Office workers are spending more than an entire working day every week on unnecessary meetings, according to new research from eShare.
The average office worker spends 10 hours 42 minutes every week preparing for and attending 4.4 meetings. According to staff, more than half of these are deemed unnecessary. With the number of attendees at 6.8, this equates to annual staff costs of £35,395.36per business, based on Office for National Statistics average earnings data. With 5.4 million businesses in the UK, this means the total staff cost per year of unnecessary meetings is more than £191 billion.
“Even as an approximate figure, £191 billion is an astonishing amount to be wasted in staff costs, time and resource that could clearly be much better spent elsewhere,” according to eShare CEO, Alister Esam. “The template for smarter meetings must start at the top – board level meetings must be efficient, essential and better managed, so that meetings elsewhere can follow that lead.”
The research also revealed that 70% of office workers believe there are too many meetings in a working week, with 79% saying they could get much more work done with fewer inefficient meetings. In fact, 24% of respondents say that often the same results could be achieved with a few quick emails.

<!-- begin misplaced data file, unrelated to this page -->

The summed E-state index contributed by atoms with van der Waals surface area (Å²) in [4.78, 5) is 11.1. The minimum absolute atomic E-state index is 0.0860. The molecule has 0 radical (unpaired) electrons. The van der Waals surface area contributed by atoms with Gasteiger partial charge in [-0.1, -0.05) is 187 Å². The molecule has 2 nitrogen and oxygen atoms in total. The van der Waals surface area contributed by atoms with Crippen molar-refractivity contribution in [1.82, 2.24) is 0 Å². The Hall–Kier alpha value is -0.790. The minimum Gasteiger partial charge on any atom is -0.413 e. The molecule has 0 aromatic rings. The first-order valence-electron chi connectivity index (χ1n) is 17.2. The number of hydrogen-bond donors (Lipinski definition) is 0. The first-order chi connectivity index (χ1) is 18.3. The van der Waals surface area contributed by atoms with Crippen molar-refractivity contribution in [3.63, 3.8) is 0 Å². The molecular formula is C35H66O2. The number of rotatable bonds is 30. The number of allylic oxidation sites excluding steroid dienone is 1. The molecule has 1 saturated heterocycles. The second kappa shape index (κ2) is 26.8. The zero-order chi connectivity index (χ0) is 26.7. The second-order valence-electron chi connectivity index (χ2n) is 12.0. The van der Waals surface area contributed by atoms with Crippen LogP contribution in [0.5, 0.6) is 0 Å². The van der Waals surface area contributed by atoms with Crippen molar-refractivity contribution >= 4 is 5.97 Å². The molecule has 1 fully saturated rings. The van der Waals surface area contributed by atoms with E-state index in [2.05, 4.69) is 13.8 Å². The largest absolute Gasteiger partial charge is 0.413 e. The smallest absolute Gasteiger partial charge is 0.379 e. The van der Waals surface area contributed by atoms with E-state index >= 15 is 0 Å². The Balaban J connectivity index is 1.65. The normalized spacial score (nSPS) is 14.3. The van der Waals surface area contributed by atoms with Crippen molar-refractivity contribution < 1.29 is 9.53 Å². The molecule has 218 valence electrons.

It is this lack of modernisation that has resulted in such meeting inefficiency, argues Esam, which specialises in meeting governance technology. Indeed, the lack of digitisation around business meetings was highlighted by the research with over 80% agreeing meetings need a 21st century makeover and 52% saying they still receive a printed agenda and materials for most meetings.
“We’ve all been in meetings that took scores of emails to confirm, that have a paper agenda, where people can’t recall exactly what the previous actions were and with meeting materials that have been amended at the last minute – these problems could all be addressed by a more digital approach.” Esam cites paper agendas as a particularly serious problem as it is “potentially a major security concern.”
“Addressing such inefficiencies could be the biggest single boost to productivity in UK business, whilst also improving areas such as governance and transparency, especially at board level,” states Esam. “The benefits of doing so will be felt in boardrooms all over the UK.”